Kylese Perryman was driving home from seeing his dad in September 2021 when a state trooper pulled him over, saying his license tabs were expired.
The next thing he knew, the trooper detained him based on an armed robbery alert, and Perryman was taken to jail.
“I’m in there, sick to my stomach, because I knew I didn’t do it,” Perryman said. “I was confused. I didn’t know what was going on. I just knew they had the wrong person.”
What he would learn was that over a two-day period, two men had carjacked someone, robbed a group of people at the Mall of America, and then used the stolen cards at Walmart. Police decided Perryman was one of the suspects based on faulty facial recognition, then failed to do a basic investigation that would easily have cleared him.
In fact, when the crimes occurred, Perryman was miles away. He had proof he was working the night shift, sleeping, and then at a birthday party during all three incidents.
The ACLU of Minnesota and pro bono attorneys at Nelson Mullins Riley & Scarbrough LLP sued on his behalf in federal district court on Wednesday, June 28. The suit against the city of Bloomington, police Detective Andrew Risdall, and Hennepin County alleges that law enforcement “carelessly and incorrectly identified him (Perryman) as another Black man,” arresting and detaining him without probable cause.
"It is outrageous that law enforcement failed to do an even basic investigation that would easily have demonstrated his innocence, and instead chose to arrest him,” said ACLU-MN Legal Director Teresa Nelson. “This appalling false arrest and imprisonment clearly violates Mr. Perryman’s constitutional rights and stands as a terrible example of policing that needs immediate redress.”
Law enforcement’s failures alleged in the suit include:
- Not conducting a photographic or in-person lineup.
- Not contacting any of the eyewitnesses to seek further identification.
- Not considering or investigating Perryman’s alibis, including cell phone records, all of which showed him miles away when the crimes took place.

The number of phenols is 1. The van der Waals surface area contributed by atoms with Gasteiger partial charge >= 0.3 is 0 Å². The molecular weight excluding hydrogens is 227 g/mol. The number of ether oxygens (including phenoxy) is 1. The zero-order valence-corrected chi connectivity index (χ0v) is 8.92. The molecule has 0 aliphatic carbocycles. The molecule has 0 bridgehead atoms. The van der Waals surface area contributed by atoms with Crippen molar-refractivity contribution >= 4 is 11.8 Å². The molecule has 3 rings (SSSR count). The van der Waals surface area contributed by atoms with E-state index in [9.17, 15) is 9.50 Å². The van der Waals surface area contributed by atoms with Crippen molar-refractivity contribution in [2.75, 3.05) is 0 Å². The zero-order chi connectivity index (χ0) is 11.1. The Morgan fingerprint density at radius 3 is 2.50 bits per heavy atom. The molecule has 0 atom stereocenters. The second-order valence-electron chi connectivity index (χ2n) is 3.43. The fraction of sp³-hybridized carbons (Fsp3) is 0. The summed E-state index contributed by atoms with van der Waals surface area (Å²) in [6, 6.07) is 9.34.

- Not noting that Perryman has tattoos on his forearm, while the suspect did not.
- Not comparing Perryman’s height, weight and features with photos of the suspect – who was about 5 inches shorter and 35 pounds heavier.
- Putting out an alert that he was “known to be armed and pistol whipped a victim,” despite no history of violent crime, putting him at risk for a dangerous encounter with police.
And it wasn’t police who figured all of this out. It was Perryman’s defense attorney, who steadily brought forth evidence of his innocence, the opposite of how the criminal legal system is supposed to work.
“Instead of doing everything that they needed to do to find out it wasn't me, I feel like I had to prove my innocence,” Perryman said. “It was a lot of tension and humiliation and accusations. I’ve already had my fear of police my whole life. That just sealed the deal for me.”
It took nearly two months for authorities to drop the charges – and several months more to expunge his record. Officials then blamed facial recognition software errors for the arrest.
“Relying solely on facial recognition to identify a suspect is a violation of the Hennepin County Sheriff’s Office’s own training materials, which note the technology is not absolute or reliable and should not be used to positively identify an individual,” said Nelson Mullins partner Molly Jean Given. “Indeed, several studies have shown that this software routinely fails to accurately identify people of color, and some cities and counties across the country have stopped employing it altogether. Using it reinforces racial disparities already inherent in our criminal legal system.”
Law enforcement’s failures took Perryman, now 21, away from his young family and his job, and prevented him from attending the funeral of a friend and a memorial for his grandma.
The lawsuit claims Bloomington and Hennepin County law enforcement violated Perryman’s Fourth Amendment protection against false arrest and false imprisonment and failed to train and supervise law enforcement on proper identification and arrest of suspects. It seeks more than $250,000 in damages.
“Time and time again, nothing about the system has changed, even from my granddad’s history — my whole family tree has been through this,” Perryman said, explaining why he is suing the police.
“I’m trying to change it for my kids’ generation,” he said.